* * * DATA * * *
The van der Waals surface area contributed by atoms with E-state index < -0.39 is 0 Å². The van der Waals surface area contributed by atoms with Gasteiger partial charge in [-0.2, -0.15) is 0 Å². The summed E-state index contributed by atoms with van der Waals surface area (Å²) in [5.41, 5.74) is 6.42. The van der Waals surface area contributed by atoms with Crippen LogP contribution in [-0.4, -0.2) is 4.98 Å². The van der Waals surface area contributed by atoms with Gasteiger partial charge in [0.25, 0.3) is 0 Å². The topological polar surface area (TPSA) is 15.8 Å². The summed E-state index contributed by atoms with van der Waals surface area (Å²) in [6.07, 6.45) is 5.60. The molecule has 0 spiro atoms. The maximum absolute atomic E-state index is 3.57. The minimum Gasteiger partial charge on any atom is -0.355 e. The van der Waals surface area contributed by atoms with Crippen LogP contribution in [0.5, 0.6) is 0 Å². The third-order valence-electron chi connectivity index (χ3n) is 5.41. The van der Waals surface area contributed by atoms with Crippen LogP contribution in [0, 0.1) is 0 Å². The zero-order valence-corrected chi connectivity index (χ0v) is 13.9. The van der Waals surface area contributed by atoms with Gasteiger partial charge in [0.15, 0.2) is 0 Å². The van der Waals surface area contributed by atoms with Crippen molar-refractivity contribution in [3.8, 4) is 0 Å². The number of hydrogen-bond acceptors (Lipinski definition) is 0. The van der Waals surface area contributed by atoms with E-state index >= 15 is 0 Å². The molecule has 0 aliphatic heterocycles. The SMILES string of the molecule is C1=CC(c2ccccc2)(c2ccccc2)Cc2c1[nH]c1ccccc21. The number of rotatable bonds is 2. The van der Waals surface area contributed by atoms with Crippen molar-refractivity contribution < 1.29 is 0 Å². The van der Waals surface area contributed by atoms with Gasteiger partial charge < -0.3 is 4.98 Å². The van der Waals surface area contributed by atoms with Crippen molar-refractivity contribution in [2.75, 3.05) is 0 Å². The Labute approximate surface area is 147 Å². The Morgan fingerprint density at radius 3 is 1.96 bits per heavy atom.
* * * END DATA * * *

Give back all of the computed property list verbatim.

The van der Waals surface area contributed by atoms with E-state index < -0.39 is 0 Å². The van der Waals surface area contributed by atoms with Gasteiger partial charge in [-0.2, -0.15) is 0 Å². The summed E-state index contributed by atoms with van der Waals surface area (Å²) in [5.41, 5.74) is 6.42. The van der Waals surface area contributed by atoms with Crippen LogP contribution in [-0.4, -0.2) is 4.98 Å². The van der Waals surface area contributed by atoms with Gasteiger partial charge in [0.25, 0.3) is 0 Å². The topological polar surface area (TPSA) is 15.8 Å². The summed E-state index contributed by atoms with van der Waals surface area (Å²) in [6.07, 6.45) is 5.60. The molecule has 0 spiro atoms. The maximum absolute atomic E-state index is 3.57. The minimum Gasteiger partial charge on any atom is -0.355 e. The van der Waals surface area contributed by atoms with Crippen LogP contribution in [0.5, 0.6) is 0 Å². The third-order valence-electron chi connectivity index (χ3n) is 5.41. The van der Waals surface area contributed by atoms with Crippen LogP contribution in [0, 0.1) is 0 Å². The zero-order valence-corrected chi connectivity index (χ0v) is 13.9. The van der Waals surface area contributed by atoms with Gasteiger partial charge in [0.15, 0.2) is 0 Å². The van der Waals surface area contributed by atoms with Crippen molar-refractivity contribution in [3.8, 4) is 0 Å². The number of hydrogen-bond acceptors (Lipinski definition) is 0. The van der Waals surface area contributed by atoms with E-state index >= 15 is 0 Å². The molecule has 0 aliphatic heterocycles. The SMILES string of the molecule is C1=CC(c2ccccc2)(c2ccccc2)Cc2c1[nH]c1ccccc21. The number of rotatable bonds is 2. The van der Waals surface area contributed by atoms with Crippen molar-refractivity contribution < 1.29 is 0 Å². The van der Waals surface area contributed by atoms with Gasteiger partial charge < -0.3 is 4.98 Å². The van der Waals surface area contributed by atoms with Crippen molar-refractivity contribution in [2.75, 3.05) is 0 Å². The Labute approximate surface area is 147 Å². The Morgan fingerprint density at radius 3 is 1.96 bits per heavy atom.